Listing ID: 77604
Confidential Information Memorandum (CIM) available upon receipt of our short online NDA – visit here: https://pronovapartners.com/engagement/industrial-fastener-machining-company-for-sale/
This well-established CNC machining business, manufacturing parts for the aerospace industry specializes in custom fabrication of high-performance metal parts that require high-quality and close tolerances typical of aerospace and high-tech product components.
All work is performed as per customer-supplied specifications/drawings or based on reverse engineering. Customers are large aerospace component manufacturing companies, high technology manufacturing companies, aftermarket parts suppliers to aerospace OEMs, the military (mostly indirectly through other suppliers), and companies requiring prototype parts manufacturing and/or the fabrication of large tools & fixtures.
With its current equipment, workforce, industry reputation, and experience; the Company is an industry rarity in its ability to reverse-engineer almost any machined component. This ability brings much value to the business and additional opportunities to be capitalized on by a tech-savvy buyer.
Typical gross profit margin range of 60% to 90%, averaging around 75%
Revenue and Net Profit Growth rates averaging over 25% annually for 2018 through 2021
The Seller is committed to providing a “turn-key” experience to a Buyer, who will acquire its profitable operation along with its customers, know-how, great reputation, and truly exceptional growth potential.
NDA is required ‘LINK ABOVE} to secure comprehensive Confidential Information Memorandum (CIM) crafted by ProNova Partners.
- Asking Price: $2,975,000
- Cash Flow: $619,000
- Gross Revenue: $1,130,600
- EBITDA: N/A
- FF&E: N/A
- Inventory: N/A
- Inventory Included: N/A
- Established: 2010
- Property Owned or Leased:N/A
- Property Included:N/A
- Building Square Footage:N/A
- Lot Size:N/A
- Total Number of Employees:2
- Furniture, Fixtures and Equipment:N/A
Two side-by-side industrial units centrally located in the San Fernando Valley. Each unit is 1,965 sq. ft. and rents for $2,100 per month. The Seller just secured a year’s lease with an option to renew.
To ensure a smooth transition and ongoing success for the buyer, the Seller will include four weeks of complimentary training, and up to six months support as a paid consultant.
The Seller is looking to retire and spend more time with his grandchildren.
Competitors are few and far behind on quality and delivery capabilities. There are some lower-cost foreign and out-of-state fabrication and machine shops that thrive on low-margin, lower-quality, higher-volume contract machining jobs. However, the typical customer of this business put quality first and is willing to pay a high premium for the same.
– Commit to AS9100 Certification rather than remaining AS9100 compliant. – Establish a website to showcase its quality of work and make the business processes easier. – Hire commissioned salesperson(s) to seek new opportunities.
The business was started in 2010, making the business 12 years old.
Why is the Current Owner Selling The Business?
There are all kinds of reasons why individuals resolve to sell companies. Nevertheless, the true factor vs the one they say to you may be 2 absolutely different things. For instance, they may say "I have too many various commitments" or "I am retiring". For numerous sellers, these factors are valid. But, for some, these might just be justifications to try to conceal the reality of altering demographics, increased competitors, current reduction in incomes, or a variety of other factors. This is why it is really vital that you not count totally on a seller's word, however instead, utilize the vendor's solution along with your general due diligence. This will paint a more practical picture of the business's present circumstance.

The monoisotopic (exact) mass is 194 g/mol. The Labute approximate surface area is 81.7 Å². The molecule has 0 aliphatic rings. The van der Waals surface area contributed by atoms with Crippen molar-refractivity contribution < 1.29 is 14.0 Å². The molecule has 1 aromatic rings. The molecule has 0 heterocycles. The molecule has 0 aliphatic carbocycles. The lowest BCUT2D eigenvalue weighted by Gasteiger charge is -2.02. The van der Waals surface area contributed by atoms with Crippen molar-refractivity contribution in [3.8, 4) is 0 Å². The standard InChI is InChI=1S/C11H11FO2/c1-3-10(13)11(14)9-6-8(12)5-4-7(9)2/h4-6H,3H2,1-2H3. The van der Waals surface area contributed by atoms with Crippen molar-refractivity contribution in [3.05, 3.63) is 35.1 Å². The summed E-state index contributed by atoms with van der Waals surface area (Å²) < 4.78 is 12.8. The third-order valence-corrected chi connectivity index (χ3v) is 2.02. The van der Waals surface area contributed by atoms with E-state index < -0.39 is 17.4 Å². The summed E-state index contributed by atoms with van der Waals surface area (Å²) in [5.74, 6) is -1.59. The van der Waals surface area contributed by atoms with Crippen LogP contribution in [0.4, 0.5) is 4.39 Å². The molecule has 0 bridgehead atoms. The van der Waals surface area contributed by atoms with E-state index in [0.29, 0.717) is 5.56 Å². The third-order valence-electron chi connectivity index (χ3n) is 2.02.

Existing Debts and Future Obligations
If the existing company is in debt, which numerous companies are, then you will need to consider this when valuating/preparing your deal. Numerous operating businesses take out loans with the purpose of covering points like supplies, payroll, accounts payable, and so on. Remember that in some cases this can mean that profit margins are too small. Numerous companies come under a revolving door of taking loans as a way to pay back various other loans. In addition to debts, there may also be future commitments to consider. There may be an outstanding lease on equipment or the building where the business resides. The business may have existing contracts with suppliers that need to be met or might lead to charges if terminated early.
Understanding the Customer Base, Competition and Area Demographics
How do businesses in the location bring in new customers? Most times, businesses have repeat customers, which form the core of their day-to-day revenues. Particular elements such as new competitors growing up around the area, road building, and also employee turnover can affect repeat consumers and adversely influence future profits. One essential thing to consider is the location of the business. Is it in an extremely trafficked shopping mall, or is it hidden from the highway? Undoubtedly, the more people that see the business regularly, the greater the chance to develop a returning consumer base. A last idea is the general location demographics. Is the business placed in a densely inhabited city, or is it situated on the outskirts of town? How might the regional average home earnings impact future income prospects?